The latest mailing by Mutual of Omaha to achieve Grand Control status (in the mail for 3 years or more) takes a different tack from many other efforts selling insurance. The most successful, and common copy driver — see our special report on copy drivers here — employed by these marketers is fear. Whether wielded subtly, or like a sledgehammer, getting a prospect to worry about a worst-case scenario is usually enough to override any objections.
In promoting its Easy Way whole life policy, however, Mutual immediately grabs your attention with the personalized teaser on the 6" x 10-3/4" outer: "Here's that second chance you hoped for [your name]" (see mail piece in media player at right, Archive code #450-171627-1005; go to our Who's Mailing What! Archive to order.)
The letter inside expounds on the theme with an internal monologue-like question in its Johnson box: "Why didn't I get more life insurance when I was younger ... and when it was cheaper?" In the body, it goes on to flatter the recipient (someone in the 60-85 age group): "For a long time we wanted to do something important for a too-long neglected group ... solid, decent, dependable Americans who had raised their families ... paid their taxes ... fought our wars ... without asking or getting anything themselves."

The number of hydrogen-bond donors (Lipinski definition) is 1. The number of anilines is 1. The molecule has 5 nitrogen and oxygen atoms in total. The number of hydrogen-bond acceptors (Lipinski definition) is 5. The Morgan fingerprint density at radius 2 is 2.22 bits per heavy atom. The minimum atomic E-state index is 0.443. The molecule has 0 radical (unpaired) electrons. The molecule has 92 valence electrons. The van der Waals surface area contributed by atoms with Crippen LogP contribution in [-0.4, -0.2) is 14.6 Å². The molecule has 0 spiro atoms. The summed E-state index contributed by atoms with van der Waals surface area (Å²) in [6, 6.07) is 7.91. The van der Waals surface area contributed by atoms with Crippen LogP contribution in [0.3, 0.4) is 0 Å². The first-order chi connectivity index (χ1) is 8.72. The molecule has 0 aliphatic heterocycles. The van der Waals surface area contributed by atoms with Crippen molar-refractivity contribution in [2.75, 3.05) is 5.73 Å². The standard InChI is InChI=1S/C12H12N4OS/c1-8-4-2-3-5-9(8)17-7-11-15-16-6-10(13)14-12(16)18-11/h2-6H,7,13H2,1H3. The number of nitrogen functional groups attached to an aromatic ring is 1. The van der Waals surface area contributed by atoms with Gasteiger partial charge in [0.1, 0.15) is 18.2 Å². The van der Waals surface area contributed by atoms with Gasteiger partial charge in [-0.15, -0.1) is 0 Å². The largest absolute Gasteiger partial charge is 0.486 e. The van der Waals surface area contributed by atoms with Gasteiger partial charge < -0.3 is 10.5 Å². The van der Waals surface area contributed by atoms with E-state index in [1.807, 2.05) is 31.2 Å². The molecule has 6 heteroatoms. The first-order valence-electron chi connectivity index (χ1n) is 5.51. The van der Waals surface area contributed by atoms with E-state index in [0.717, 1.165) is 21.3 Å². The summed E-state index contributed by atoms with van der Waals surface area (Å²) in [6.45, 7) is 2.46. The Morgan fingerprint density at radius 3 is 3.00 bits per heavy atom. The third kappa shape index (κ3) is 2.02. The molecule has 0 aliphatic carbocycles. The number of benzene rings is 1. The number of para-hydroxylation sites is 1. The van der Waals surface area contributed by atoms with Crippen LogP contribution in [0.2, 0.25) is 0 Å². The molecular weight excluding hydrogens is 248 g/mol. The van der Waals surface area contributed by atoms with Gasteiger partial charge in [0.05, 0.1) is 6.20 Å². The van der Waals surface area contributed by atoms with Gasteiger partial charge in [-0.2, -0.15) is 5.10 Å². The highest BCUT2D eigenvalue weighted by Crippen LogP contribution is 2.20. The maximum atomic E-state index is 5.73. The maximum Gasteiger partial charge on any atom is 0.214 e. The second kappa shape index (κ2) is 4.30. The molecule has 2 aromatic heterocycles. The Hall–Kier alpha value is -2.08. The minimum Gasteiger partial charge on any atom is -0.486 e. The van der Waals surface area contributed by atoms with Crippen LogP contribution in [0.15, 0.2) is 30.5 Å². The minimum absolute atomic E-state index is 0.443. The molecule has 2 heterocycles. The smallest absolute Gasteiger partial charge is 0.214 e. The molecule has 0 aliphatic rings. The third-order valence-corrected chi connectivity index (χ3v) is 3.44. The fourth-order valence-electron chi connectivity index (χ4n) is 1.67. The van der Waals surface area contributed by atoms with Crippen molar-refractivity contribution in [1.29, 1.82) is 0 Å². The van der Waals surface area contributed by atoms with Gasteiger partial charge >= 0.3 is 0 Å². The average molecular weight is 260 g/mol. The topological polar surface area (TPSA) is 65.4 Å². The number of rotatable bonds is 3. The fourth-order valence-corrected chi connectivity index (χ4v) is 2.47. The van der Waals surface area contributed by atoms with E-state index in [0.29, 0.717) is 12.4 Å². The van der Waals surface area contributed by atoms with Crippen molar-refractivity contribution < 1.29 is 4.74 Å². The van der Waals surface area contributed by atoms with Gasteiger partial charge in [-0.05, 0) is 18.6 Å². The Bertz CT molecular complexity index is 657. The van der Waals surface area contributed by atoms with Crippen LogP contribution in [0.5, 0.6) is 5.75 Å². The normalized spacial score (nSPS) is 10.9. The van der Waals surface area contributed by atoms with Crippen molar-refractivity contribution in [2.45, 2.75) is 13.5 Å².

It's understandable, Mutual is saying, that because of a lifetime of working hard and "taking care of everyone else," you missed a great opportunity years ago.
There are reassuring notes struck and repeated throughout the letter, often in the same paragraph: "Your acceptance is guaranteed regardless of ... your health. Your premium will never increase. Not because of your age or your health." The pre-approved offer includes a 60-day guarantee: "... if you change your mind within that time you can return your policy. You'll get all your money back. It will cost you nothing, not one single penny."